Not so in Montreal, where Lisa and I had a hard time with people on hard times. I think it came down to a surprising sense of entitlement on their part. People rarely asked for change, instead asking for specific dollar amounts. One guy walking in front of us along St. Catherine extended a metal cup attached to a long pole behind his back, and shook it in our direction without ever turning to face us.

But the worst was the man on a bicyclette. Lisa had ordered a sandwich for lunch and found she could only eat half. She had it boxed, thinking she might be able to give a free lunch to one of the many panhandlers we saw every day. After a few outright rejected the sandwich—one dismissively waved it away—a (homeless?) man rode up to us on his bicycle, spoke some French, and jingled his crunched-up paper cup filled with coins. Lisa shook her head, indicating she had no change, but offered her sandwich instead. I think there was a brief and awkward language-barrier moment, and then the man said, motioning at his bike, “And where am I supposed to put that?” Then, before I had a chance to yell, “in your belly, you fucking asshole!” he added, “and besides, I just ate.” I. Just. Ate. And, to add insult to rejected charity, he patted his belly to indicate his great satisfaction. We were at a loss, and then he finally offered, “it would just be easier for me if you would give me some money.” Then, frustrated with our inability to adhere to his particular needs for our charity he pedaled away, possibly hoping to collect more money to pay for his 2pm shiatsu massage appointment.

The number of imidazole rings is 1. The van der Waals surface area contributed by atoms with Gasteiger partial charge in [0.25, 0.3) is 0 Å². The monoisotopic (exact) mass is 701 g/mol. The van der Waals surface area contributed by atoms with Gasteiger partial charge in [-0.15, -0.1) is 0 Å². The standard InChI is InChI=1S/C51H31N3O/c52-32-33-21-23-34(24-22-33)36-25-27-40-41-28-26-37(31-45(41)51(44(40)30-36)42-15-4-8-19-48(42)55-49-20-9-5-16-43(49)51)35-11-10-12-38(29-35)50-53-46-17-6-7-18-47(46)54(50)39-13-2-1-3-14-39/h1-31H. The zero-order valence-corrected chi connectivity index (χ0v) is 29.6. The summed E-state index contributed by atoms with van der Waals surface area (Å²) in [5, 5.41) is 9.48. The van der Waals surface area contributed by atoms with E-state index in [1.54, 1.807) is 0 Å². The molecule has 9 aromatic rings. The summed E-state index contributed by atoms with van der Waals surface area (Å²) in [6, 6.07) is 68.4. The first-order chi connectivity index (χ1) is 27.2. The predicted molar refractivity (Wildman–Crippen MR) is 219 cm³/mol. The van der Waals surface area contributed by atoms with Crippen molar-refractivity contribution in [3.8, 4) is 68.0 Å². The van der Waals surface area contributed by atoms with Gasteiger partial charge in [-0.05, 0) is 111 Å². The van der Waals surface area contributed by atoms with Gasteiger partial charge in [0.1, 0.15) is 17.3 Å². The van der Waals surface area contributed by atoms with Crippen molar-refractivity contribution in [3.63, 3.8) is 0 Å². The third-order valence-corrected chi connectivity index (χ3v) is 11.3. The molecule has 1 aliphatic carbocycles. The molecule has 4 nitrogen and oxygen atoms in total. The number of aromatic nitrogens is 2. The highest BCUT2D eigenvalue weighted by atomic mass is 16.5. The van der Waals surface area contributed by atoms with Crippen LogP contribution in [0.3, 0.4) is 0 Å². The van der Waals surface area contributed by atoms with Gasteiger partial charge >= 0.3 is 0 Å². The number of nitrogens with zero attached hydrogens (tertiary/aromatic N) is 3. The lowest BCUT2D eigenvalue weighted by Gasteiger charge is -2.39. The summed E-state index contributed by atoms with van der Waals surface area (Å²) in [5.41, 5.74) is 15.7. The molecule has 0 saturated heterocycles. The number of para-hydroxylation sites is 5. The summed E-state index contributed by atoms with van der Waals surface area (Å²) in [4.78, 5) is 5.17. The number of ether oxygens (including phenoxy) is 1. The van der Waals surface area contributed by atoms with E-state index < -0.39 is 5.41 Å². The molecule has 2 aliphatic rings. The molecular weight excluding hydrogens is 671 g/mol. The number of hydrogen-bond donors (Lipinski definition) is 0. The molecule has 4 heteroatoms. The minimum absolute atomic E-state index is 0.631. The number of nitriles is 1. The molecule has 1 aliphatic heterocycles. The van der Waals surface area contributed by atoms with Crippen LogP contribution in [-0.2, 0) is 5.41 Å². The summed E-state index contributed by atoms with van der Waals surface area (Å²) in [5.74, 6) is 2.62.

Now, for any homeless people reading this, I suppose it might sound a little insensitive. Asking for money is not a very prideful or easy thing to do, and it’s really not up to me to decide how it should or should not be done. There’s no particular etiquette to it, obviously. I have no illusions about how lousy it must be to have to ask for money, and I don’t expect homeless people to perform little funny dances for my spare change, or for them to greet me with a Wal-Mart smile so I can feel a little better about myself in the moment. But I guess I never realized, until this Canadian trip, that sometimes jerks remain jerks even in the worst of circumstances.


I should have expected people in Montreal to speak French. I should have expected to see French on menus, municipal signs, coffee lids, etc. But all that French language still seemed ridiculous to me, a bit pretentious put-on. Like Montreal spent a semester studying abroad at Ithaca College’s sister school in Paris and returned home with an unearned superiority complex, complaining about the inferior quality of croissants at Dunkin’ Donuts and stocking their cupboard with Nutella. Maybe it’s because the people of Montreal don’t look especially European, at least according to my own fairy tale idea of what Europeans are supposed to look like, as informed by the films of Jean-Pierre Jeunet and Pink Panther cartoons. Instead, French Canadians look like Americans with interesting noses and restricted access to contemporary hairstyle techniques.